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by Mia Serabian


Eating is largely a social activity. Food is at the center of most celebrations, religious gatherings, and cultural activities. Weekends revolve around brunch, birthdays around cake, and holidays like Passover and Easter around Seder plates and colored eggs. Because we often eat with others, what we eat is susceptible to social influence. What does this mean? Generally, it means that we often look to those around us - our eating companions - to determine how much food, or what type of food, is normal and acceptable to eat. This is called social modeling, and its effect on eating behaviors has been proven repeatedly over the past four decades.
Earlier this year, the journal Appetite published an expansive review on social modeling of eating. (Cruwys et al. 2015) Sixty-nine studies published from 1974 to 2014 were included. Though the participants and conditions varied among the studies, all but five of those included in the review found that social modeling had a significant effect on eating.

The effect of social modeling on the amount people ate was so robust that individual factors such as sex, age, weight, hunger level, and impulsivity had little to no impact. (Cruwys et al. 2015) Furthermore, reviewers concluded that social modeling was able to significantly affect the person eating, whether the person setting the eating norm to the experimenter’s specifications was physically present or not. The eater could be alone and still feel effected by perceived social norms. All the experimenters had to do was present the eater with information about how much food the previous participants ate, and they would usually follow suit. That means that people are not necessarily modeling eating behavior to fit in or appear more likeable. Instead, evidence suggests that people are seeking a point of reference—they are looking for information from those around them to confirm how much they should or should not eat.(Cruwys et al. 2015)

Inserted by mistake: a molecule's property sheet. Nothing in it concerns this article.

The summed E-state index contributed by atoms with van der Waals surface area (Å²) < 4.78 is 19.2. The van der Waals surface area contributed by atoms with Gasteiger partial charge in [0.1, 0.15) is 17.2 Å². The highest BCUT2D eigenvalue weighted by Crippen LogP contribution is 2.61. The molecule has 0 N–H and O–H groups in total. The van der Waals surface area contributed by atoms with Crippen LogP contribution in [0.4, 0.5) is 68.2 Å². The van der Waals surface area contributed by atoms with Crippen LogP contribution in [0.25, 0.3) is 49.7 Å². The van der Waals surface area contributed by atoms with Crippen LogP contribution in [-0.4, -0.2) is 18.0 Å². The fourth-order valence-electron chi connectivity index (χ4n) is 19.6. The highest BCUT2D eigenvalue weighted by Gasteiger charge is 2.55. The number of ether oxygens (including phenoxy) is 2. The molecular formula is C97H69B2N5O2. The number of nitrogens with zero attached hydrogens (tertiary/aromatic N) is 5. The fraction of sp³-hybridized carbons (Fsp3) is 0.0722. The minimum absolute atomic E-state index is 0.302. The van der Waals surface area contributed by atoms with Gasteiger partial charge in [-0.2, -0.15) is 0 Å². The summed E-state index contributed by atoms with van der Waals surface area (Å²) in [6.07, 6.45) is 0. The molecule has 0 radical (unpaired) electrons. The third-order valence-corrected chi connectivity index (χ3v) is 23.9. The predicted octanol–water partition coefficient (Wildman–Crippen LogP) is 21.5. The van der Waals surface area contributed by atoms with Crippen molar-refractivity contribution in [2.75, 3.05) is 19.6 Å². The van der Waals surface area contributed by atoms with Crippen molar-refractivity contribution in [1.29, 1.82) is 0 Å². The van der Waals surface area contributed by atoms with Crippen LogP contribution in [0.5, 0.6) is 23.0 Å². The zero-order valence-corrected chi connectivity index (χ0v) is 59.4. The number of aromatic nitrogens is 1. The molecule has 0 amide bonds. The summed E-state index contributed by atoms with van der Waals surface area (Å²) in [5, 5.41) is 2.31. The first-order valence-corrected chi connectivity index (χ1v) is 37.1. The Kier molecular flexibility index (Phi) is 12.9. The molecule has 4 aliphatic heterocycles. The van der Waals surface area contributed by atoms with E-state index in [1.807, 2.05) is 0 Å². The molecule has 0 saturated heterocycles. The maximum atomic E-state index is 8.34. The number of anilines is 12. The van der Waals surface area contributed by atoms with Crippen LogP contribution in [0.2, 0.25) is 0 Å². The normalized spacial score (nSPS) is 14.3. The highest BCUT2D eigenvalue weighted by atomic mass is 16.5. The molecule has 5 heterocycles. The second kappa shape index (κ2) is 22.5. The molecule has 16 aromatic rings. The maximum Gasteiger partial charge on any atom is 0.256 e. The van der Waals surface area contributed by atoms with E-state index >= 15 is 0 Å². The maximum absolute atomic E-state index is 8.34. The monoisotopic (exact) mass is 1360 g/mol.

So what about food choices? Clearly social modeling significantly affects the amount of food we consume, but is modeling able to influence the type of food we go for? This is a complicated question—and one that needs further research. Most studies to date have focused on food intake, not on food choices. Based on the evidence that does exist, researchers aren’t sure that social modeling is as powerful for food choices. Why is this? Researchers suggest that while people are often unsure of just how much food is normal to consume, they are much more confident in what type of food they like or dislike. (Cruwys et al. 2015) Therefore, they are less likely to seek guidance on exactly what they eat.

Why does this matter? Even if the jury’s still out on food choices, we know social influences have a considerable effect on eating behavior. Moreover, existing research has shown that both obesity and eating disorders such as anorexia and bulimia are affected by social networks. But what if we could harness this effect for good? Past studies have proven that parents, community leaders, and even peers can serve as healthy eating and food models, creating larger supportive networks of positive influence. (Cruwys et al. 2015) Clearly modeling has an effect — our goal should be to make it a good one.

 


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